The odds aren’t good but she answers Biloxi’s call

Photo provided by Scott Saalman
Scott Saalman's mother, Patty Saalman, with her granddaughter, Delaney.

Guest Columnist

“How’s your ankle?” she says, demonstrating her daily concern about my wicked ankle twist.

“She” being my Stage Four Colon Cancer Mom, the one who underwent multiple rounds of chemotherapy and radiation treatments, had 60% of her liver removed, was given two months to live last summer, and is permanently right-eyed blind due to an oncological nemesis’ mission to erase her off the face of the Earth. Oh, and by the way, her nomadic cancer recently invaded her brain.

“I don’t want to talk about my ankle,” I say, which triggers an awkward dose of dead air, that familiar someone-just-got-her-feelings-hurt silence each time I try snipping the umbilical cord of maternal inquisitiveness.

My wobble, temporary; her woe, terminal.

She currently questions her doctor visits. “When I go, they don’t even take my blood pressure or my temperature or draw blood anymore,” she says, then adds with a laugh, “I mean, what does that tell you?”

Here’s what the doctor tells her: “The cancer is spreading, there’s nothing we can do.”

My parents are driving to Biloxi as she and I talk. Biloxi’s slot machines are calling her name, luring her there with Lady Luck’s siren song. PAT. PATTY. PATSY. PATRICIA.

Fifty weekends per year, they can be found at Tropicana Evansville, their casino sweet casino. On the remaining weekends, they go to Biloxi, their casino heaven, their casino away from casino. They go for the gambling, the seafood, the dolphin sightings, the outdoor breakfasts, the booze and the balconies with Gulf views. This could very well be their last Biloxi binge. There have been several “last trips” to Biloxi since her 2016 diagnosis. My progressively unhealthy mother is lucky in that sense.

She recovers from the silence that ensues after the ankle question and still fishes: “Since you’re not answering my question, your ankle does hurt.”

“I’m not saying that,” I say.

“So, what you mean is your ankle doesn’t hurt?”

“I’m not saying that either.”

“We’re almost to Montgomery.”

Going south, Dad drives, Mom navigates. Dad dislikes being told where to drive. Mom thinks Dad suffers from Chronic Geographic Disorientation Syndrome. Both apparently distrust GPS apps, as if the Google Man is actually the Devil in disguise delivering unwitting technological junkies down the highway to hell. She recalls their last trip, how Dad steered their Genesis onto the wrong interstate ramp, thus dumping them into northbound traffic instead of sending them southbound.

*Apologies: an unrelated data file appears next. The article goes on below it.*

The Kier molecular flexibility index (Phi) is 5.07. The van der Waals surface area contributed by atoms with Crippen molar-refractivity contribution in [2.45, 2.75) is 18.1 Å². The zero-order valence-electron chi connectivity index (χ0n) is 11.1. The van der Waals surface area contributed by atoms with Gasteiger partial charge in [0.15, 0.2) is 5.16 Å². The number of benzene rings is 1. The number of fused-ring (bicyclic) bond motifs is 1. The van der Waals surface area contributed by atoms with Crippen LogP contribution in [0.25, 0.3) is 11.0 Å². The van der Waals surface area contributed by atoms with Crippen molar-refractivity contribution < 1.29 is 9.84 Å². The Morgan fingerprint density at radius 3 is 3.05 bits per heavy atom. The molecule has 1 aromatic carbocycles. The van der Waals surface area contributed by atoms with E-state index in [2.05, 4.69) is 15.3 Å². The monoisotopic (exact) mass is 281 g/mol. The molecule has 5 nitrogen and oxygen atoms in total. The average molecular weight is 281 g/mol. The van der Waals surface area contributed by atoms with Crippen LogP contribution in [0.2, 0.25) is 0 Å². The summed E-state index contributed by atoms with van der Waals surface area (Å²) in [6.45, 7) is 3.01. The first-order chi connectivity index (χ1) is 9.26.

Her need for naps has grown more frequent, lasting longer. Still, she refuses to close her eyes while Dad drives, even during a 10-hour drive from the Ohio River to the Gulf of Mexico. “I have to keep both eyes on the road for him,” she says, then deadpans, “Well, one eye now.” She’s certain Dad can’t find Biloxi without her, and that, if she did nod off, she’d likely wake up in time to face a WELCOME TO ANCHORAGE sign.

When word of her cancer spread throughout town, people started telling her about their own aches and pains. I suspect they do this as a way to find out if Mom experienced similar ailments prior to her diagnosis. We all worry we have cancer.

“Here I’m the one with stage four cancer, yet I actually feel better than most. I’m glad I’m not them,” she told me on various occasions. When someone moans about pulling a back muscle, Mom bites her tongue to refrain from replying, “Exactly what stage is your back pain?” In other words, don’t be a wimp. You don’t have cancer.

Mom’s biggest fear is losing vision in her left eye and ultimately being robbed of an avid lifelong reader’s joy of seeing words on a printed page or a gambler’s addicting thrill of seeing colorful fruits spinning on slot machine reels.

Usually, when she asks about my ankle, I turn the table on her and ask about her right eye. She doesn’t deny that pain exists there, but she downplays its intensity. “It’s OK,” she says, then faintly echoes, “It’s OK,” as if the second “It’s OK” is an attempt to convince herself that it’s OK. I suspect it’s not OK.

Six Sundays ago, I rolled my right ankle at a local parkland. I hit the ground, grimaced in the grass. The ankle swelled softball-sized. I saw spots. I felt sick. Surely, I looked pathetic — old and lame — to Brynne, eight years my junior. I wouldn’t have blamed her if she removed her wedding ring right then and there and took me to the eHarmony Returns Department for a refund. Instead, she let me use her as a human crutch to return to the car.

“Don’t worry about my ankle,” I say to Mom as Biloxi beckons. “Worry about yourself.”

“I’m still your mom.”

“I’m not falling for your spring-loaded trap, Mom. I’m not going to tell you that my ankle still hurts and hinders how I walk only to hear you say, ‘Exactly what stage is your ankle injury?’”

She laughs at the trap reference and seems pleased that I’ve basically answered her nagging ankle question, despite me doing so in a stubborn, roundabout fashion.

This unanswered question finally answered brings Mom comfort, making me realize that she still needs her son to worry over as she continues heading south. It’s OK. It’s OK.

Contact Scott at

More on